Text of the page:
Finding unexpected beauty in the discarded and decayed, photographer Rosamond Purcell has developed an oeuvre of work that has garnered international acclaim, graced the pages of National Geographic and over 20 published books, and has enlisted admirers such as Jonathan Safran Foer, Errol Morris and Stephen Jay Gould. AN ART THAT NATURE MAKES details Purcell’s fascination with the natural world – from a mastodon tooth to a hydrocephalic skull – offering insight into her unique way of recontextualizing objects both ordinary and strange into sometimes disturbing but always breathtaking imagery.
What the critics are saying:
"Ms. Purcell, whose work recalls a time when the visual arts were often closely linked to scientific inquiry and philosophical speculation, uses her camera to accomplish a more radical species of time travel. Before seeing Ms. Bernstein’s documentary, I had seen and admired some of Ms. Purcell’s art, but never taken the full measure of her accomplishment. Now it’s clear to me that she is without question our greatest living 17th-century photographer." A.O Scott, New York Times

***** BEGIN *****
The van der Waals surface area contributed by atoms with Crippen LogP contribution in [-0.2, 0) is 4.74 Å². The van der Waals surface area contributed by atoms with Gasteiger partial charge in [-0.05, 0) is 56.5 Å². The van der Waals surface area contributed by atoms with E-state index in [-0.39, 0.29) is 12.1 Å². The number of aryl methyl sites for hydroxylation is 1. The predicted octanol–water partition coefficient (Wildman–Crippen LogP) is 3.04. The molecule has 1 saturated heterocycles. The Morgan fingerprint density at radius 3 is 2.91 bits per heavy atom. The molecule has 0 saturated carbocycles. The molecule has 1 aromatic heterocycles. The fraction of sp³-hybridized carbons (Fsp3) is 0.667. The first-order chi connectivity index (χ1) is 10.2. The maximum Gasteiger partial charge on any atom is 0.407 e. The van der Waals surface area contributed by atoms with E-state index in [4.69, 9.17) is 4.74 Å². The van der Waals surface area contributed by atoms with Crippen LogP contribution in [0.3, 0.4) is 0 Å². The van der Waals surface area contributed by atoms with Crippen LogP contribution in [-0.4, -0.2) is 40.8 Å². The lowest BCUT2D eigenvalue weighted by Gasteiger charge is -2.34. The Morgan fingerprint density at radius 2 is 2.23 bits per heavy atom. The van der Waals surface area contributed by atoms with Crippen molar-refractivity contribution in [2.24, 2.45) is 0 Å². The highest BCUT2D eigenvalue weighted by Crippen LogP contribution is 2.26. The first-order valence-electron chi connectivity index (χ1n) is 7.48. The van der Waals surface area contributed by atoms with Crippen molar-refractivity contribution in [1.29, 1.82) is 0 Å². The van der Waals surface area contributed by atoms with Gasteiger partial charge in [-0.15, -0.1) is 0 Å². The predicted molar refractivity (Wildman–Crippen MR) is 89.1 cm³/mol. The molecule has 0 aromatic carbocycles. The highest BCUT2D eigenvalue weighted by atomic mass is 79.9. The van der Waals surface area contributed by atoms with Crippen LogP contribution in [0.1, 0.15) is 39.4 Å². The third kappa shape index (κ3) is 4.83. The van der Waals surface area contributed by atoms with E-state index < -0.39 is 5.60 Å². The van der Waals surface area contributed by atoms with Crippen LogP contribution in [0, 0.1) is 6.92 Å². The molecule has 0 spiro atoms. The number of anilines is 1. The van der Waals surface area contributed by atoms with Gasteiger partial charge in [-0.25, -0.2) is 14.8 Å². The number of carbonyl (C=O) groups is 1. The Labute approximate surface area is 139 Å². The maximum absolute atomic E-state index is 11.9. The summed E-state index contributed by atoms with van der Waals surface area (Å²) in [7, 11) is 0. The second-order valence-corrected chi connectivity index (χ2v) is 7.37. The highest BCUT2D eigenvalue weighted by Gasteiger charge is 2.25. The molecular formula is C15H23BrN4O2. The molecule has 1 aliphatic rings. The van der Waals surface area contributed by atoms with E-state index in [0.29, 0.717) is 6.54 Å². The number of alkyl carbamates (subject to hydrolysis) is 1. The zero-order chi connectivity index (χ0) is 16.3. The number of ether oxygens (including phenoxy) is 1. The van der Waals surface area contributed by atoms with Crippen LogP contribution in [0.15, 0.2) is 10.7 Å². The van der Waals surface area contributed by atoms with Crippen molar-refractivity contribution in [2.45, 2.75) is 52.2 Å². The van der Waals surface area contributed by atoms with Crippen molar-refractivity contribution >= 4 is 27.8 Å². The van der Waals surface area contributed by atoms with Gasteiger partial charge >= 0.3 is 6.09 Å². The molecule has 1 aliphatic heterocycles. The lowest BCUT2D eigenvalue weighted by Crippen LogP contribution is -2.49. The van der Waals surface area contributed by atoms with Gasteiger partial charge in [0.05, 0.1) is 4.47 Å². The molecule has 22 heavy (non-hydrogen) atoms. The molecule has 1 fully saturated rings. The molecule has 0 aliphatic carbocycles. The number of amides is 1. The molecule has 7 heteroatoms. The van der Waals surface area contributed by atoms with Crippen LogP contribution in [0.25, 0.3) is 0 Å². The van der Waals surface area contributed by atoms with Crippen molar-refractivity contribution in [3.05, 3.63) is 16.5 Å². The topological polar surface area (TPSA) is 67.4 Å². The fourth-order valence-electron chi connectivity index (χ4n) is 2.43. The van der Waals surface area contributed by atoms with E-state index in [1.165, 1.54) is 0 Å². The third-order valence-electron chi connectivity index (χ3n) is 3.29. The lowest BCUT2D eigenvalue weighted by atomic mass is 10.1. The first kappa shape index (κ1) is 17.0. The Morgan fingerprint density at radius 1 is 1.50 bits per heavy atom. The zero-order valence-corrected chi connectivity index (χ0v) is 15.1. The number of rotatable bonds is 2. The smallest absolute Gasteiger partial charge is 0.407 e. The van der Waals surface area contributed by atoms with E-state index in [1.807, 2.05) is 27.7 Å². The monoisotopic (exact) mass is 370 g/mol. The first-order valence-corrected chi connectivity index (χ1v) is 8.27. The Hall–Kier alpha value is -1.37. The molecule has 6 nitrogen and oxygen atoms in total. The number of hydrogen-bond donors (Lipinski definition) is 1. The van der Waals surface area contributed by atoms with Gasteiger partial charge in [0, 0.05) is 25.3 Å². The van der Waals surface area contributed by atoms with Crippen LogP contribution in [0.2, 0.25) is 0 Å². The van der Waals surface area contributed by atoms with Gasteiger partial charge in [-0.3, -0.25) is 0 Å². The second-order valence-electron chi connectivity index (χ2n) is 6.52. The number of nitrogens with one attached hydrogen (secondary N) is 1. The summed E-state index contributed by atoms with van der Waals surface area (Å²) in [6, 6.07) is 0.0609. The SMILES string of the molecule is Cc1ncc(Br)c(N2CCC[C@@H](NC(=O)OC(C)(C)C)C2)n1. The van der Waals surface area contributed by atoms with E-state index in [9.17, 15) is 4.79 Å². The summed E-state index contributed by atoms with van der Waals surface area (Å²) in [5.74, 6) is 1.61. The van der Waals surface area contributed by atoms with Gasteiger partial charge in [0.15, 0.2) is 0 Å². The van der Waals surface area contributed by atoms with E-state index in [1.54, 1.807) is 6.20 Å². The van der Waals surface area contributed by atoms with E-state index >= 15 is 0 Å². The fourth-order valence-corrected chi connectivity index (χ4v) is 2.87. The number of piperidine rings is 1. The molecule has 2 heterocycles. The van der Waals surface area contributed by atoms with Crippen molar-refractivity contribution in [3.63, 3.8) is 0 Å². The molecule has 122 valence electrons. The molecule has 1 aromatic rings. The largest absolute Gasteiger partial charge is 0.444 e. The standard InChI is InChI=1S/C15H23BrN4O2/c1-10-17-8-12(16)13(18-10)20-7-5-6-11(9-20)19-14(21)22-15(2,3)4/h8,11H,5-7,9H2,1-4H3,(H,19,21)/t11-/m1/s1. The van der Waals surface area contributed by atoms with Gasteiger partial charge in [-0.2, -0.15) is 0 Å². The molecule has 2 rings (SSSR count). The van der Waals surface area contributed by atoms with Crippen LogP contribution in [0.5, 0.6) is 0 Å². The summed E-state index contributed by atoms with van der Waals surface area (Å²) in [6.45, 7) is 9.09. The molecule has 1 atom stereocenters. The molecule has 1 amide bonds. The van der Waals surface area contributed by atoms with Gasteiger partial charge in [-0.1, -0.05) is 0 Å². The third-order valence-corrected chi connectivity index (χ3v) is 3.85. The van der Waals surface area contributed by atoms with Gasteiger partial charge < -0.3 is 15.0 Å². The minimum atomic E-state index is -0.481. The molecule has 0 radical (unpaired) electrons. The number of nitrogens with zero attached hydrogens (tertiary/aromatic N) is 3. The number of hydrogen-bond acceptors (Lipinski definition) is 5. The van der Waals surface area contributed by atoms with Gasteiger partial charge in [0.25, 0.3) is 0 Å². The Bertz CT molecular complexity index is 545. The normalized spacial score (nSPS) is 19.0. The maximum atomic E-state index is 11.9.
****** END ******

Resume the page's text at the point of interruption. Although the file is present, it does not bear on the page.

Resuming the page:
"Rosamond Purcell is one of the great photographers. She has captured the history of objects by photographing them in Romantic decline: books scourged by worms, petrified food-stuffs, biological specimens gone wrong, the inexorable entropic winding down of everything." Errol Morris
"What kind of genius is Rosamond Purcell? Is she an artist? A scholar? A documentarian? A living cabinet of wonders? Her originality defies category…" Jonathan Safran
"A revelatory portrait of an artist who presents the daily artifacts that surround us in a whole new way, this is highly recommended." VideoLibrarian
Additional Film Info:
Director: Molly Bernstein
Subjects: Art, Art History, Photography
Genres: Documentary, Art
Length: 75 mins.